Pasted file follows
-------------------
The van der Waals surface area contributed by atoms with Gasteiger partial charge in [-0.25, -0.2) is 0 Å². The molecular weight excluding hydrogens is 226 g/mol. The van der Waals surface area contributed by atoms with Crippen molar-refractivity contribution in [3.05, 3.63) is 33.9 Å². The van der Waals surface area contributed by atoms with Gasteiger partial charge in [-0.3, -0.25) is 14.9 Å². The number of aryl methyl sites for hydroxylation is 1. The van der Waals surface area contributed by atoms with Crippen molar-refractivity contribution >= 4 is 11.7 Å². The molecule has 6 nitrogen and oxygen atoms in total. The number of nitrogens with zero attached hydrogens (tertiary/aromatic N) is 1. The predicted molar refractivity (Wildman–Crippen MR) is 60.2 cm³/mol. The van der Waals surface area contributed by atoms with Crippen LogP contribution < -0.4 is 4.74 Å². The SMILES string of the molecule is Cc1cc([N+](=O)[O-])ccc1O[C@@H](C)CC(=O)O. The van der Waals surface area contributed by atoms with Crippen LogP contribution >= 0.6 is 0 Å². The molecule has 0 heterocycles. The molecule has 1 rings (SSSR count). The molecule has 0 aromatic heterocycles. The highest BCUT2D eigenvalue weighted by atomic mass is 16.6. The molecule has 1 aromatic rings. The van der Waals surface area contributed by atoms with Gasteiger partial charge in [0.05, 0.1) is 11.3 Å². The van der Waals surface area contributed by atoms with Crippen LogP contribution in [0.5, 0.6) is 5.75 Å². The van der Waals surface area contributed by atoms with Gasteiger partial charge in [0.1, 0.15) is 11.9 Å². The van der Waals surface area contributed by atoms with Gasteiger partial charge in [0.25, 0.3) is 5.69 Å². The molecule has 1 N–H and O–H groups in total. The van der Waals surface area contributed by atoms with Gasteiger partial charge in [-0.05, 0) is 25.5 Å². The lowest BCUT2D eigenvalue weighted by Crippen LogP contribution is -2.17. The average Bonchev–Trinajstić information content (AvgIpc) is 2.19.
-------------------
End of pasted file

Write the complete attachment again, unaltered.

The van der Waals surface area contributed by atoms with Gasteiger partial charge in [-0.25, -0.2) is 0 Å². The molecular weight excluding hydrogens is 226 g/mol. The van der Waals surface area contributed by atoms with Crippen molar-refractivity contribution in [3.05, 3.63) is 33.9 Å². The van der Waals surface area contributed by atoms with Gasteiger partial charge in [-0.3, -0.25) is 14.9 Å². The number of aryl methyl sites for hydroxylation is 1. The van der Waals surface area contributed by atoms with Crippen molar-refractivity contribution >= 4 is 11.7 Å². The molecule has 6 nitrogen and oxygen atoms in total. The number of nitrogens with zero attached hydrogens (tertiary/aromatic N) is 1. The predicted molar refractivity (Wildman–Crippen MR) is 60.2 cm³/mol. The van der Waals surface area contributed by atoms with Crippen LogP contribution < -0.4 is 4.74 Å². The SMILES string of the molecule is Cc1cc([N+](=O)[O-])ccc1O[C@@H](C)CC(=O)O. The van der Waals surface area contributed by atoms with Crippen LogP contribution >= 0.6 is 0 Å². The molecule has 0 heterocycles. The molecule has 1 rings (SSSR count). The molecule has 0 aromatic heterocycles. The highest BCUT2D eigenvalue weighted by atomic mass is 16.6. The molecule has 1 aromatic rings. The van der Waals surface area contributed by atoms with Gasteiger partial charge in [0.05, 0.1) is 11.3 Å². The van der Waals surface area contributed by atoms with Crippen LogP contribution in [0.5, 0.6) is 5.75 Å². The van der Waals surface area contributed by atoms with Gasteiger partial charge in [0.1, 0.15) is 11.9 Å². The van der Waals surface area contributed by atoms with Gasteiger partial charge in [0.25, 0.3) is 5.69 Å². The molecule has 1 N–H and O–H groups in total. The van der Waals surface area contributed by atoms with Gasteiger partial charge in [-0.05, 0) is 25.5 Å². The lowest BCUT2D eigenvalue weighted by Crippen LogP contribution is -2.17. The average Bonchev–Trinajstić information content (AvgIpc) is 2.19.